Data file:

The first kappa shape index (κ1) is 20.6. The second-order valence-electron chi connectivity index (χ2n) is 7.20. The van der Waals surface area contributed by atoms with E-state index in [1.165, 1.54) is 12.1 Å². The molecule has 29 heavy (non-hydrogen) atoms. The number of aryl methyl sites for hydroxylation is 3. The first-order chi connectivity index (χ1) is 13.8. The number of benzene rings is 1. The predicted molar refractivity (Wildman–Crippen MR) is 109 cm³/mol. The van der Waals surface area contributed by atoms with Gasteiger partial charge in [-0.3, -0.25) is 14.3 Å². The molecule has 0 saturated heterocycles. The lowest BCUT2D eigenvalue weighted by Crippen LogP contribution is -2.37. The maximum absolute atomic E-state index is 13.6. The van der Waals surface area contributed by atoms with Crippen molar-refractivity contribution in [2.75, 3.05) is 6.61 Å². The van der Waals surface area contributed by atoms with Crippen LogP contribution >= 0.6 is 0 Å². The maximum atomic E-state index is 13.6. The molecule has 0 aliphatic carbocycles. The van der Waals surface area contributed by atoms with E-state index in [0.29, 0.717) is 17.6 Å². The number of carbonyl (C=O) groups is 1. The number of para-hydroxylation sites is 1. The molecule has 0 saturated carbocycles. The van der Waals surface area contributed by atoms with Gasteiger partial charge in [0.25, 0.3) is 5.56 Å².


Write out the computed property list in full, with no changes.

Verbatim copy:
The first kappa shape index (κ1) is 20.6. The second-order valence-electron chi connectivity index (χ2n) is 7.20. The van der Waals surface area contributed by atoms with E-state index in [1.165, 1.54) is 12.1 Å². The molecule has 29 heavy (non-hydrogen) atoms. The number of aryl methyl sites for hydroxylation is 3. The first-order chi connectivity index (χ1) is 13.8. The number of benzene rings is 1. The predicted molar refractivity (Wildman–Crippen MR) is 109 cm³/mol. The van der Waals surface area contributed by atoms with Gasteiger partial charge in [-0.3, -0.25) is 14.3 Å². The molecule has 0 saturated heterocycles. The lowest BCUT2D eigenvalue weighted by Crippen LogP contribution is -2.37. The maximum absolute atomic E-state index is 13.6. The van der Waals surface area contributed by atoms with Crippen molar-refractivity contribution in [2.75, 3.05) is 6.61 Å². The van der Waals surface area contributed by atoms with Crippen LogP contribution >= 0.6 is 0 Å². The maximum atomic E-state index is 13.6. The molecule has 0 aliphatic carbocycles. The van der Waals surface area contributed by atoms with E-state index in [0.29, 0.717) is 17.6 Å². The number of carbonyl (C=O) groups is 1. The number of para-hydroxylation sites is 1. The molecule has 0 saturated carbocycles. The van der Waals surface area contributed by atoms with Gasteiger partial charge in [0.25, 0.3) is 5.56 Å².